I sit at a desk for most of my work day, hunched over, with my head extended unnaturally from my body. That’s a helluva lotta hours to be positioned in such an non-ergonomic way. As a result, my neck, shoulders and back get mighty tight. Try as I may, I constantly forget to push my shoulders back and do some stretches. This has resulted in an impressive plethora of big, tight, rigid knots throughout my upper body.
It never bothered me before, as I’ve been working like this for years now and my posture is worse than Quasimoto’s (but better than Kristin Stewart’s) but lately, I’ve been plagued by almost-constant aches and pains. To remedy this, the Husband and I went to a Chinese massage complex last Saturday afternoon. You read right – not a massage parlour but a massage complex. It’s in a strip mall in Richmond and the space itself is simply a row of rooms filled with masseuses from mainland China torturing their customers.
There’s no soothing music, no trickling water fountains, no scented massage oil, no soft, comforting hands gently rubbing your muscles as you’re lulled into sleep.
This is hardcore. It’s massage on steroids.
My lady had hands of steel, akin to vices with merciless, undulating grips. She was small and wiry, often perched on the edge of the massage table like a bird of prey, her entire body suspended over me as she kneaded – nee – pulverized my troublesome knots. Her elbows and forearms were utilized a good 90% of the time for maximum efficacy and pain-induction.
Good crunches: eating potato chips, cracking crab claws with my freakishly strong teeth, biting into corn on the cob
Bad crunches: the sound of my massage on Saturday – my knots were crunching the entire hour I was at this den of distress with my mistress of misery.
It hurt so bad.
See the rubber ball gags in Chief Wiggum and Snake’s mouths?
I needed one of those simply to stifle the screams that were slowly inching their way out of my throat.
As I emerged from the complex, eyes squinting and blinking in the harsh sunlight, I clearly needed something to blunt the memory of my ordeal.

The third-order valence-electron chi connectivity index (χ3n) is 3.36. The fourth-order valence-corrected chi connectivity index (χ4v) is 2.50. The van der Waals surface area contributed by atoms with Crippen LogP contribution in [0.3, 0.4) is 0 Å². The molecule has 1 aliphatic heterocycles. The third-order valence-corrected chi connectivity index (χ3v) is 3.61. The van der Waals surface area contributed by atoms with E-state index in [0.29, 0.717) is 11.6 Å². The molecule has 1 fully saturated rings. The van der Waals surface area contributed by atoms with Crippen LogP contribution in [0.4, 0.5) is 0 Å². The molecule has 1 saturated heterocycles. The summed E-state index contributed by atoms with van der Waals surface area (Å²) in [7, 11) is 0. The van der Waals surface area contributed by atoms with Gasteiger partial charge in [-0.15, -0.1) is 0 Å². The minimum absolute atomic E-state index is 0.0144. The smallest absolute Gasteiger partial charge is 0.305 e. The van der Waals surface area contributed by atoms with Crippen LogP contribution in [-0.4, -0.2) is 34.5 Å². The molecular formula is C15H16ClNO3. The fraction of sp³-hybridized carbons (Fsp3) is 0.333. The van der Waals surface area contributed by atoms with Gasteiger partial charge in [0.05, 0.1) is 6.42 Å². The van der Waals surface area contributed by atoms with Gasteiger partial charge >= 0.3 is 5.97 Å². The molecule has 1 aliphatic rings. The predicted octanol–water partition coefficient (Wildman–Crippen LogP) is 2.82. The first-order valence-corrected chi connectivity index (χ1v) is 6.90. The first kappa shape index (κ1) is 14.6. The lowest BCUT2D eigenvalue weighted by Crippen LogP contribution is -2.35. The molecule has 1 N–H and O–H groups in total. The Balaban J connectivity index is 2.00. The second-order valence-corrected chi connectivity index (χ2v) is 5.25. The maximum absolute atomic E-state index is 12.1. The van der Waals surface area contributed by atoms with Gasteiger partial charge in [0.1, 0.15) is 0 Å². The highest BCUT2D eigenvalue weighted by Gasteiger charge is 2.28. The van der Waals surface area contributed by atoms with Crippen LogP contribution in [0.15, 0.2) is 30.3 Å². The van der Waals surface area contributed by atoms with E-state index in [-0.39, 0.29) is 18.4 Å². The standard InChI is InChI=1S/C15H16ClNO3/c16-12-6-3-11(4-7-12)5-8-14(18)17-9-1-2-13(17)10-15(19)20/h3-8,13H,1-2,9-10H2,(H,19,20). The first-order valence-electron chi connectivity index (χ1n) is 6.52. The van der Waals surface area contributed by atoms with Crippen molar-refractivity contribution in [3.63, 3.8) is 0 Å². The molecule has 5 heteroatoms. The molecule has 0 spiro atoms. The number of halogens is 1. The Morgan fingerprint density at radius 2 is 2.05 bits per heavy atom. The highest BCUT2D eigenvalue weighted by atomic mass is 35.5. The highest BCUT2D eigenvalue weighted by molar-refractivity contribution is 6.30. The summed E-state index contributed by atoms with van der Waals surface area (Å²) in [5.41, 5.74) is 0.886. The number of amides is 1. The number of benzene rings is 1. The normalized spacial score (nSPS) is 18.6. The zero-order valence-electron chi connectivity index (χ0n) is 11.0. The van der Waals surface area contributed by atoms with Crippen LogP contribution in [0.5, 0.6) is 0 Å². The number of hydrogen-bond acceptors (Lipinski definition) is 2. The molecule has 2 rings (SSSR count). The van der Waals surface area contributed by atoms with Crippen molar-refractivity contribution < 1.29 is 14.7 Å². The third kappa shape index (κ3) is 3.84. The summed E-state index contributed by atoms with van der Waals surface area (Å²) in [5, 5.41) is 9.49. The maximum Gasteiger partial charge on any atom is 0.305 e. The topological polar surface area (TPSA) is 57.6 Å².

It’s summer time. What says summer more than juicy, sweet, fuzzy peaches? It’s pie time.
I’ve only ever made pie twice in my life. Once was a dismal failure with apple pie over a decade ago. The other was a blueberry pie that turned out pretty good. Both times I used pre-made pie dough. This time, I was determined to make it myself.
I used Mark Bittman’s recipes from How to Cook Everything. His pie dough called for the use of a food processor. I only have a tiny one cup processor so that wasn’t going to work. I’m doing this old school – by hand!
Two-crust Pie dough (from my 1998 edition of Mark Bittman’s “How to Cook Everything“)
2 1/4 cup flour
1 teaspoon salt
2 teaspoons sugar
16 tablespoons (2 sticks) cold unsalted butter, cut into 16 small pieces
6 tablespoons ice water
Combine the flour, salt and sugar in a bowl. Add the cold cut butter. I used a pastry blender to cut the butter into the flour until the mixture looked like cornmeal.
Sprinkle the 6 tablespoons of water over the mixture and blend it together with a wooden spoon or rubber spatula. Add a bit more water if it’s too dry.
Shape the mixture into a ball with your hands. Flatten it into two discs, wrap them in plastic wrap and put them into the fridge for 30 minutes (or the freezer for 10 minutes).
The dough came together easily enough – I was impressed it looked like how I imagined it should. Then I started messing up.
Mistake number 1 – I didn’t shape 2 discs of dough for the bottom and upper layers of the pie. Instead, I made one big disc which screwed me over when I tried to create two rounds of dough from it. I cut it in half to make two pieces and because they weren’t round, it didn’t make a circular crust. My first attempt at trying to shape it into a circle with my hand warmed the dough too much and it was too soft to use. I had to smush it back into a ball and put it in the freezer. I smartened up with the second piece – I rough handled it into some semblance of a ball and rolled it out. Not perfect but it’ll have to do.